January 28, 2007

Juan L. Mercado

Of giants and dwarfs

Historian Ambeth Ocampo once wished aloud, in his Philippine Daily Inquirer column, that he’d “been born 30 years earlier.” Why?

“I could have seen the Philippine Senate in an age that now seems legendary.” The historian in Ocampo yearned to have tracked, on the Senate floor, giants like Claro M. Recto or Jose Diokno.

Ocampo’s longing resonates in people. Many sneer at today’s Senate, peopled by dwarfs. “Lito” Lapid, Ramon Revilla or Jinggoy Estrada, of “Jingle Bells” notoriety in the aborted impeachment trial, are not in the class of an Emmanuel Pelaez or Lorenzo Sumulong. .

Midgets plagued the previous Senate: from failed-coup specialist Gringo Honasan to toilet-humor comedian Tito Sotto. Tito shares family name with Senator Vicente Sotto who crafted the landmark law that shields journalists from revealing sources of information. Little else. “Brainless children boast of their ancestors,” the Chinese say.

Come election time, 12 senate seats will fall vacant. Terms are ending for, among others: Ramon Magsaysay, the ineffective Luisa “Loi” Estrada, Sergio Osmeña III, Joker Arroyo, the tough human rights lawyer who fought the Marcos dictatorship and nailed down “Jose Velarde”. “The Arroyo who should be in Malacañang is not Gloria but Joker,” writes Inquirer columnist Isagani Cruz. “And I’m not joking.”

Aspirants are thrice the number of seats. Most are innocent of competence or service. Yet, they’d vault into the league of a Benigno Aquino or a Cipriano Primicias. None have the candor of a Macbeth who admitted: “I have no spur/ to prick the sides of my intent/ But vaulting ambition.” In this country, brothels are built with the bricks of altruism.

If elections were today, among those who’d probably make the “Magic 12” are dwarfs like Sotto and Honasan, says a Social Weather Stations survey. Others would include Panfilo Lacson of the Marcos dictatorship’s torture chamber, Korina Sanchez, Peter Cayetano, San Juan mayor J.V. Ejercito.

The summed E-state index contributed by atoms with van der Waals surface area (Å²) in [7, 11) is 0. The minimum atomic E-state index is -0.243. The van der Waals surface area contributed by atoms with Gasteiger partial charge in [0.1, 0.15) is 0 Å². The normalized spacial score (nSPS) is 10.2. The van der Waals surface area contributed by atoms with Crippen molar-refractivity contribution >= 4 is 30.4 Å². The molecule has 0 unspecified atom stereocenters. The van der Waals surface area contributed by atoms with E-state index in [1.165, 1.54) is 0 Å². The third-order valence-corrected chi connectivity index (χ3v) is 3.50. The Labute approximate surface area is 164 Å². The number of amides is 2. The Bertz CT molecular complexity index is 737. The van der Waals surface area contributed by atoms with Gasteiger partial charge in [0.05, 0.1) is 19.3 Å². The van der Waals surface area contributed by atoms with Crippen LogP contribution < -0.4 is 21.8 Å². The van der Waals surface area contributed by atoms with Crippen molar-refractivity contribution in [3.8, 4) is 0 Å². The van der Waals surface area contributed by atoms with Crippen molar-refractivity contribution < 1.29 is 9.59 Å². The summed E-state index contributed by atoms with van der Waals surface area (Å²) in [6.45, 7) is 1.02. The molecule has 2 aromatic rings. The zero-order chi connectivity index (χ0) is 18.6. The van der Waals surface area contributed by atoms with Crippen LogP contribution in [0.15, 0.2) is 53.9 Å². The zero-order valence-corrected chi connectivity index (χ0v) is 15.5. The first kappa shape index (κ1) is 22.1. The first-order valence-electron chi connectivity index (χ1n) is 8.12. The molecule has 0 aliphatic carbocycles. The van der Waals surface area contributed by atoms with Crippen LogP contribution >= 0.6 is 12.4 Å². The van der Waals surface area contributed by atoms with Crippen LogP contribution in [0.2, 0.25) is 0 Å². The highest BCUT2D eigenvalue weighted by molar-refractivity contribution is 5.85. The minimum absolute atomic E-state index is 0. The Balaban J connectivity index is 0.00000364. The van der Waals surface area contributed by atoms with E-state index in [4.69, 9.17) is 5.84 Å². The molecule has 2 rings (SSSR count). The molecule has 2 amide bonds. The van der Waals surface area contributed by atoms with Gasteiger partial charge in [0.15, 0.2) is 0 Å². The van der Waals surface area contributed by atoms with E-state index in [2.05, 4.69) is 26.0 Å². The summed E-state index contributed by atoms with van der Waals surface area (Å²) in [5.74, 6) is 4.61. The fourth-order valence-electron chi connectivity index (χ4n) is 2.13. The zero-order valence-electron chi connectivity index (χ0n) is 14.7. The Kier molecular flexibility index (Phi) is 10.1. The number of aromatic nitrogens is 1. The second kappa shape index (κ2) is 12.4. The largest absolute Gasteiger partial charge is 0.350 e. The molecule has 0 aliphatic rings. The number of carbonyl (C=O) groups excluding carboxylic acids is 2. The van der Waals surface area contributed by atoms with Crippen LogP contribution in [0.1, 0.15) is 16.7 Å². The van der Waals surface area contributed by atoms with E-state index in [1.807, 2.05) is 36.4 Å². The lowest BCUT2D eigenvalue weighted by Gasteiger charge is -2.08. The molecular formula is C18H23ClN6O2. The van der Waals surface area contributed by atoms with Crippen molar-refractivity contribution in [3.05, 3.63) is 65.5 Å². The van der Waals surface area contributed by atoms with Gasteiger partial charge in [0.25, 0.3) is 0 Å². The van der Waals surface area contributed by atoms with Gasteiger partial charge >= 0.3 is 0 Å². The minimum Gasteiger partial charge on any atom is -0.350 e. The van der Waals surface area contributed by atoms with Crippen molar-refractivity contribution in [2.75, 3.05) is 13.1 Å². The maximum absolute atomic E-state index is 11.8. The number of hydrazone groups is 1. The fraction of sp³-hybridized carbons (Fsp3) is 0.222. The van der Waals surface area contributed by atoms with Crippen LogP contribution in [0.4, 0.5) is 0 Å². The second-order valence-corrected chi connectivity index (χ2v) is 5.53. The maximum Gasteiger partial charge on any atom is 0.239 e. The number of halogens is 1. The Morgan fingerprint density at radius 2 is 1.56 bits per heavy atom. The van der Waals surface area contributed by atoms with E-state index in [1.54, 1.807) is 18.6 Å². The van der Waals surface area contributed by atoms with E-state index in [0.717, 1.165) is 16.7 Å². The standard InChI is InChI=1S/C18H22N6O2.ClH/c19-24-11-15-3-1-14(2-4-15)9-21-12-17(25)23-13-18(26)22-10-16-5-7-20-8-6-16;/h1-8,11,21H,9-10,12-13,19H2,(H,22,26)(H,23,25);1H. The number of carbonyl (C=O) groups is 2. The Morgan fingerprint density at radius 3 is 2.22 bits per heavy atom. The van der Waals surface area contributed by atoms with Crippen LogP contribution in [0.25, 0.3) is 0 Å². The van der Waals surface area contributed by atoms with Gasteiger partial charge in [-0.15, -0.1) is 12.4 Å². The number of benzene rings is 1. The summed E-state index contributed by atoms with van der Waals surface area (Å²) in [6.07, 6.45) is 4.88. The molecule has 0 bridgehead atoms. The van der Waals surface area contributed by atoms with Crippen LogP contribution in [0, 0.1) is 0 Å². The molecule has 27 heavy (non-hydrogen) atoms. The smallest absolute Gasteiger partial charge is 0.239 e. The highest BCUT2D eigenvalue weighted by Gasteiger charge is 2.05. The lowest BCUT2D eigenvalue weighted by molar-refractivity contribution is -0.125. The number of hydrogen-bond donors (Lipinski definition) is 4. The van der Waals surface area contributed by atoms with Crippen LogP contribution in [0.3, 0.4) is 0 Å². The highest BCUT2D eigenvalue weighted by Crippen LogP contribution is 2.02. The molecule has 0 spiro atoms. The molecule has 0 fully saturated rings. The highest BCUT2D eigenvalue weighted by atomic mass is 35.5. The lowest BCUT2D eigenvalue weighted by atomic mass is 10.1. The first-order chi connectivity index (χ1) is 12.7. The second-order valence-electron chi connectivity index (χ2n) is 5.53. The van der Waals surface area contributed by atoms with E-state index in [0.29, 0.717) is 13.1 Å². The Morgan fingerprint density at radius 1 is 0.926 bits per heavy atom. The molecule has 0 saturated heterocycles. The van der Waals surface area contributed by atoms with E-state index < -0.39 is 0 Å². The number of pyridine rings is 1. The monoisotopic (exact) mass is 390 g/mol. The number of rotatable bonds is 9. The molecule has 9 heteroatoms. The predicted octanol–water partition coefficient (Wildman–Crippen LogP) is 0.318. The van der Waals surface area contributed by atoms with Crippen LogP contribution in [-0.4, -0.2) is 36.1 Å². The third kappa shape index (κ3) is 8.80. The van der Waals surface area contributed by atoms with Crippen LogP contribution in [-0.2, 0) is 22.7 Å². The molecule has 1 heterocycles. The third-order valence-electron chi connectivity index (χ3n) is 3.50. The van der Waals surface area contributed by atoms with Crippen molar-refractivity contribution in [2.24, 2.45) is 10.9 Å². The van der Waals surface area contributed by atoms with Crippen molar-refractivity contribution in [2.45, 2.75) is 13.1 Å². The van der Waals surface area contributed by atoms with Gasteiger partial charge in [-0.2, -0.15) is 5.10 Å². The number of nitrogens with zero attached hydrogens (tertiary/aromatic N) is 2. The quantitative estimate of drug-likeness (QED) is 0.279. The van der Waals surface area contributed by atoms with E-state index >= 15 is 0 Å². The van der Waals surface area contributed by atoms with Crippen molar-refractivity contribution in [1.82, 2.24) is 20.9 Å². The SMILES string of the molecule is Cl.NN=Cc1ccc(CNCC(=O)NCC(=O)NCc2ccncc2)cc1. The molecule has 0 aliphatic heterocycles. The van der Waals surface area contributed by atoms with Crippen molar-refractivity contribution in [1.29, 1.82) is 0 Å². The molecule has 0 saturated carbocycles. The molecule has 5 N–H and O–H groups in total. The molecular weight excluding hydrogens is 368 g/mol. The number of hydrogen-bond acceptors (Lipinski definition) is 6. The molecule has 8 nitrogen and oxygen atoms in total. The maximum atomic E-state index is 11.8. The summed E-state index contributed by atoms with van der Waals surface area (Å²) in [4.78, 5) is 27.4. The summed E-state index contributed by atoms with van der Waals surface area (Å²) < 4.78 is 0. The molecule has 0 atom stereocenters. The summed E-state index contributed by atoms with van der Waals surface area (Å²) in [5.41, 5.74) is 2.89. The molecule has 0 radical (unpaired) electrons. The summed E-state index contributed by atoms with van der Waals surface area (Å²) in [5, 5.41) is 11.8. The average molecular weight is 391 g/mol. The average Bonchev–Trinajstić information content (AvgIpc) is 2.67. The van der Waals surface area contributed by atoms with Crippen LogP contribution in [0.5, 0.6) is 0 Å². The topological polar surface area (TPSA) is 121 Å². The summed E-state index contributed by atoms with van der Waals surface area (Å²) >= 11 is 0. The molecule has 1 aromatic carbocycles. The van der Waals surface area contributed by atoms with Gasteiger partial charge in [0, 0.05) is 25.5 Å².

What a pathetic line-up. And how does it square with the recent analysis with Urban Poor Associates: “People are tired of being used as pawns in the elite’s wars” that don’t address their basic needs”, it asserts. “The instincts of our people are right,” adds Melba Padilla Maggay from the Institute for Studies in Asian Church and Culture. “They spurn a politics reduced to a contest for power by one set of crooks and another.”

Does electability hinge on “stardust”? We are a people hooked on entertainment. Voters demand candidates sing and dance, not apply their minds to issues that spell life or death for a country. Communication is a key factor. The cell phone, which helped trigger People Power Two, spread over the world in 11 years. Compared that to the 46 years that electricity’s 46 years. Name recall, from multi-media, can turn into an opiate for a people addicted to trivia.

I don’t have the answer. “Et ees a puzzlement,” as Yul Brynner says in “The King And I” movie. But the Senate press box today remains a front seat into history. Older journalists, like us, who worked out of it, did see a Senate “in an age,” as Ocampo put it, “that now seems legendary.”

Senators we covered included: Raul Manglapus, Gil Puyat, Manny Manahan. They were shaped by a tradition that Manuel Quezon, Sergio Osmeña, Sr. and Manuel Roxas blazed: the Senate as training ground for future presidents.

Elected at large, senators viewed issues with broader vision than the parochial Lower House. “When Congress makes a joke, it’s a law,” Will Rogers once cracked. “When it makes a law, it’s a joke.” The Senate provided balance for governance beyond cramped congressional fiefdoms. Ambrosio Padilla, or Francisco “Soc” Rodrigo effectively bridged differences.

And always, there was the over-riding factor of impeccable credentials.

“Look at Oscar,” said Senator Tañada chatting with reporters in press row. He pointed to the simply dressed Senator Ledesma quietly working at his desk. “No airs. See his simple barong. Pero walang utang yan,” he added. Tañada, who never wasted praises, then added of the self-effacing former city mayor, commerce secretary and ambassador: “Not a breath of scandal either. The perfect gentleman.”

How did so valuable an institution become so devalued?

Abolition of bloc voting in 1956 eroded the two party support for senators, who were then left on their own, Columnist Manuel Quezon III points out. “It also meant ‘electability’ became even more crucial.”

Matinee star Rogelio de la Rosa’s 1958 election breached the old system, now swamped with tinsel celebrities who’d sit where a luminary like Jovito Salonga did. Dictator Ferdinand Marcos padlocked the Senate. He thereby ensured that no rival emerged. “Nothing grows under the canopy of a banyan tree.” Marcos shattered flawed institutions and installed a kleptocracy that lupus cut short. This saw an incompetent-actor emerge as president who ended in the clink.

Decent competent senators like Juan Flavier and Ramon Magsaysay work in a Senate of devalued systems.” The “Craven Eleven” triggered People Power Two revolt by obstruction of justice. And “probes in aid of legislation” invariably fizzle out. Senate investigation of jueteng went pffft.

We’ve stumbled into what historian Barbara Tuchman calls the “Age of Disruption”: a period when swift unsettling changes slaps a premium on that “rarest of resources”: competent visionary leadership. And now here come Tito, Gringo Peter et al offering puff.

(E-mail: juanlmercado@gmail.com)

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